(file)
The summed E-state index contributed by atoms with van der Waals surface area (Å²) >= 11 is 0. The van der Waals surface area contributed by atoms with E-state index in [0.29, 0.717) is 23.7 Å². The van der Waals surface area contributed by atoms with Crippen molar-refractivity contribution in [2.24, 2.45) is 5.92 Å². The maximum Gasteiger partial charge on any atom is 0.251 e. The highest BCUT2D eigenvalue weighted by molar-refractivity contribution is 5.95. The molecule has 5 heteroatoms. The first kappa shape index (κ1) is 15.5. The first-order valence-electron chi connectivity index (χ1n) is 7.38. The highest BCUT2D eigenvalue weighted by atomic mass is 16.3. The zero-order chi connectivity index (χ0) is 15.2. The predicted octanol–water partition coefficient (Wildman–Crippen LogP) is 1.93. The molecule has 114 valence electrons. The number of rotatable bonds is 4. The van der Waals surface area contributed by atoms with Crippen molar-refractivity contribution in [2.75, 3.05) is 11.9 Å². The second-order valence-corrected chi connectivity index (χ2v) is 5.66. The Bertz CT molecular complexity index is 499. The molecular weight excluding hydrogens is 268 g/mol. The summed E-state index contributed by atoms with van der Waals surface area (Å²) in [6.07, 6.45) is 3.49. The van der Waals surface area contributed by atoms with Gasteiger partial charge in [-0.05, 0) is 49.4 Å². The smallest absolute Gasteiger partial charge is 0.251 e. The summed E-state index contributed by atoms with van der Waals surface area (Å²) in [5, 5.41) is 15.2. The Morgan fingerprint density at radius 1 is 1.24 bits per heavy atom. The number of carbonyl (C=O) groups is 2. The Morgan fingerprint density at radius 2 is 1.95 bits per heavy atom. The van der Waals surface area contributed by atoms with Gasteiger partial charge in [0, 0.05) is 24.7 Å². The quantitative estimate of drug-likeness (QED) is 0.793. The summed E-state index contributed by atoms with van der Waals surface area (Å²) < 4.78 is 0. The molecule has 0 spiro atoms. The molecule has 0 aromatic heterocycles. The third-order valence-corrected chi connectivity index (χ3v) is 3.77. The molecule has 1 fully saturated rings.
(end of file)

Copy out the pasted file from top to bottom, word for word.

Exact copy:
The summed E-state index contributed by atoms with van der Waals surface area (Å²) >= 11 is 0. The van der Waals surface area contributed by atoms with E-state index in [0.29, 0.717) is 23.7 Å². The van der Waals surface area contributed by atoms with Crippen molar-refractivity contribution in [2.24, 2.45) is 5.92 Å². The maximum Gasteiger partial charge on any atom is 0.251 e. The highest BCUT2D eigenvalue weighted by molar-refractivity contribution is 5.95. The molecule has 5 heteroatoms. The first kappa shape index (κ1) is 15.5. The first-order valence-electron chi connectivity index (χ1n) is 7.38. The highest BCUT2D eigenvalue weighted by atomic mass is 16.3. The zero-order chi connectivity index (χ0) is 15.2. The predicted octanol–water partition coefficient (Wildman–Crippen LogP) is 1.93. The molecule has 114 valence electrons. The number of rotatable bonds is 4. The van der Waals surface area contributed by atoms with Crippen molar-refractivity contribution in [2.75, 3.05) is 11.9 Å². The second-order valence-corrected chi connectivity index (χ2v) is 5.66. The Bertz CT molecular complexity index is 499. The molecular weight excluding hydrogens is 268 g/mol. The summed E-state index contributed by atoms with van der Waals surface area (Å²) in [6.07, 6.45) is 3.49. The van der Waals surface area contributed by atoms with Gasteiger partial charge in [-0.05, 0) is 49.4 Å². The smallest absolute Gasteiger partial charge is 0.251 e. The summed E-state index contributed by atoms with van der Waals surface area (Å²) in [5, 5.41) is 15.2. The Morgan fingerprint density at radius 1 is 1.24 bits per heavy atom. The number of carbonyl (C=O) groups is 2. The Morgan fingerprint density at radius 2 is 1.95 bits per heavy atom. The van der Waals surface area contributed by atoms with Gasteiger partial charge in [0, 0.05) is 24.7 Å². The quantitative estimate of drug-likeness (QED) is 0.793. The summed E-state index contributed by atoms with van der Waals surface area (Å²) < 4.78 is 0. The molecule has 0 spiro atoms. The molecule has 0 aromatic heterocycles. The third-order valence-corrected chi connectivity index (χ3v) is 3.77. The molecule has 1 fully saturated rings.